A study on postmenopausal women found that oral curcumin supplementation, in conjunction with an exercise regimen, helped to improve vascular endothelium function. (33) Another study found that for patients undergoing coronary artery bypass surgery, taking 4 grams of curcumin per day before and after surgery gave the group a 65% decreased risk of experiencing a heart attack. (34)

Joint Health

In a study of patients with an autoimmune disease causing chronic inflammation of the joints and other areas of the body, patients receiving oral supplementation of curcumin (500 mg) and diclofenac sodium (50 mg) – alone or in a combination – reported reduction in joint tenderness and swelling. (35)

Another clinical study on the bioavailability of curcuminoids investigated the effects of a patented formulation, BCM-95®CG (Biocurcumax™) – a highly-absorbent, synergistic blend of curcumin and turmeric essential oil derived from 100% pure turmeric (with no additional ingredients or cofactors) – on a human volunteer group. The results of the study indicated that the bioavailability of BCM-95®CG was 6.93 higher than normal curcumin formulas, meaning that it was absorbed earlier and retained longer in the body, offering support for temporary pain relief. (36)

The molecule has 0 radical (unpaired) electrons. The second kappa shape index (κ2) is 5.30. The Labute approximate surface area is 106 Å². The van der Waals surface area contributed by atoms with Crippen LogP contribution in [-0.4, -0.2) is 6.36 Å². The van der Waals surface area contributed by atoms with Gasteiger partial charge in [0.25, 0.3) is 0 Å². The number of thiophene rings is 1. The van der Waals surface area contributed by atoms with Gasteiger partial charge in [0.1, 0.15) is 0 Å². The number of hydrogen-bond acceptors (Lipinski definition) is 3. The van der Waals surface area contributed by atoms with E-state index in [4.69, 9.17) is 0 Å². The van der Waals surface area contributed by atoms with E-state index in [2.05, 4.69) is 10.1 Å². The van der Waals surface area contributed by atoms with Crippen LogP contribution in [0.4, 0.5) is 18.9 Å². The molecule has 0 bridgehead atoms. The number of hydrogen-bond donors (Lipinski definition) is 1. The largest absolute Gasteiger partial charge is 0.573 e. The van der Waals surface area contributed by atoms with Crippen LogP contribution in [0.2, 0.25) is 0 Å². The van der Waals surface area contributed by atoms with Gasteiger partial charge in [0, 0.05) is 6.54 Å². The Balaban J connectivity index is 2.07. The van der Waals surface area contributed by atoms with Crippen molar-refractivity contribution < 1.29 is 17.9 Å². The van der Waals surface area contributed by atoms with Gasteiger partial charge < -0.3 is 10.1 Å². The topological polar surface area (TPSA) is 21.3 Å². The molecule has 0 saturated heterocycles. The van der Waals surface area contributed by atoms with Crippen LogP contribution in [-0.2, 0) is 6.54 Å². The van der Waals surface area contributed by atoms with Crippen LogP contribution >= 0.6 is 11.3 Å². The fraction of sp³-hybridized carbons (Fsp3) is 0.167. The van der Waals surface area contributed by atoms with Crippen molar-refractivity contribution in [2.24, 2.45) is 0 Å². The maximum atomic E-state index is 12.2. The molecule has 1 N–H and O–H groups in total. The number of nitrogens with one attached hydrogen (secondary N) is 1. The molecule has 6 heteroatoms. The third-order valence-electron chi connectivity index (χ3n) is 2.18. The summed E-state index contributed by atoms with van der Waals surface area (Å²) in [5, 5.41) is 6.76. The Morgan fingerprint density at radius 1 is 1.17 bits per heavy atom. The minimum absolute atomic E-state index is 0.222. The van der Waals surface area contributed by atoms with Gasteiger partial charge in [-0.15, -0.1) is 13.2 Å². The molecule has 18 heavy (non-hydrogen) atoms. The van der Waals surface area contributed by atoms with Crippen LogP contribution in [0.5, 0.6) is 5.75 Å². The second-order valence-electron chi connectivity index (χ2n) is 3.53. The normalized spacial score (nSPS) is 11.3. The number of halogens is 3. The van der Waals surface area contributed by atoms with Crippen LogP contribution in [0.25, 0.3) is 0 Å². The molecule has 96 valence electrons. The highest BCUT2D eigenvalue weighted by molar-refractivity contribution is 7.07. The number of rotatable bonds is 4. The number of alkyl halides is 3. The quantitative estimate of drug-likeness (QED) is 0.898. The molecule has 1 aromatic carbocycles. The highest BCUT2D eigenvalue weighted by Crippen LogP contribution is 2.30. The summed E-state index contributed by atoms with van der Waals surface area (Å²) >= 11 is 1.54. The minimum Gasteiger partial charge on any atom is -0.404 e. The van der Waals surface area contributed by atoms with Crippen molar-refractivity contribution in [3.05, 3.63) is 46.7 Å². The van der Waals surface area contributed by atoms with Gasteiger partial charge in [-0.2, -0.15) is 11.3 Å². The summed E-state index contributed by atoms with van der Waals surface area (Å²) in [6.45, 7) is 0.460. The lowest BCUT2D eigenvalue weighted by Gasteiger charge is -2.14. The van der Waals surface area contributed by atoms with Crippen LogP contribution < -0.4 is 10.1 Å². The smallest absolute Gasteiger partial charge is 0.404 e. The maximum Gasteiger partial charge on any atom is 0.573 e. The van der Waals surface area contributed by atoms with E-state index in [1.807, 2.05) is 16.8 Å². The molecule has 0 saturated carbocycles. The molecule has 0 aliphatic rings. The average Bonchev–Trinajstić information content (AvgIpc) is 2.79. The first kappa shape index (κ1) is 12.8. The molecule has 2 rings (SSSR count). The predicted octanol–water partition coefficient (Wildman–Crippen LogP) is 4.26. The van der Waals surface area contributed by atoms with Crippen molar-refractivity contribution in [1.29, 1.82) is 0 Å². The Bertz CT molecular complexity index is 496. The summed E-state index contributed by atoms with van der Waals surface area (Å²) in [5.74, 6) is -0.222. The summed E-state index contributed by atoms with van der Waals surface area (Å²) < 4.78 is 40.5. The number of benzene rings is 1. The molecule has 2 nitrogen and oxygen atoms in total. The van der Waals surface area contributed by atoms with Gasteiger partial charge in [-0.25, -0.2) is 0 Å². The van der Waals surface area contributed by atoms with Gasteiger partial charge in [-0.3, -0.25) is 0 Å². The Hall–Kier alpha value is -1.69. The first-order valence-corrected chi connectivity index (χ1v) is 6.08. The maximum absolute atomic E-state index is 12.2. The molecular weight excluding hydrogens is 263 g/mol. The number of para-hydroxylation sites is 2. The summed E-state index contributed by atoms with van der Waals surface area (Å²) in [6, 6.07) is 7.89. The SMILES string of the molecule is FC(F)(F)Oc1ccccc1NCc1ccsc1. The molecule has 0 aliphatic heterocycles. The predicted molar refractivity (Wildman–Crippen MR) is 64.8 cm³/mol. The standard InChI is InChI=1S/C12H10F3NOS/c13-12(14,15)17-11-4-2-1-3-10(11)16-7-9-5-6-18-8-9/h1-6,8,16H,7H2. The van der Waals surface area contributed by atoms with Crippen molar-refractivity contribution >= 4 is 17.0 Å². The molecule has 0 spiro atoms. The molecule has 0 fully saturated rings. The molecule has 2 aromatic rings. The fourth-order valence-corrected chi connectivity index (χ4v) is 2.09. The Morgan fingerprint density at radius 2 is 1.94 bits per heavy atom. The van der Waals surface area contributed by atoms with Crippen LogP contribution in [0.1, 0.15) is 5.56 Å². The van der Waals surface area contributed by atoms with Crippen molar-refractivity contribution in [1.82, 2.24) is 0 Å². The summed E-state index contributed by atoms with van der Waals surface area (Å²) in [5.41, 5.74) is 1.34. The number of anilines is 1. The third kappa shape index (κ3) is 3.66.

Terry Naturally is a popular and trusted brand that produces CuraMed pain reliever products containing BCM-95. You can find the CuraMed product line on Natural Healthy Concepts. (37)

Turmeric can also be used as a poultice (cloth with herbs soaked in hot water) for use as a topical compress to help relieve joint pain or muscle strains.

Mood Health

In a controlled study of 60 patients with symptoms of depression, 1 gram of daily curcumin supplementation led to positive improvements in mood. (38)

A double-blind, placebo-controlled study of healthy adults with a mean age of 68.5 years investigated if oral curcumin supplementation could improve their ability to cope with mental stress. Results showed a significant reduction in mental fatigue and higher levels of calmness and positive mood. (39)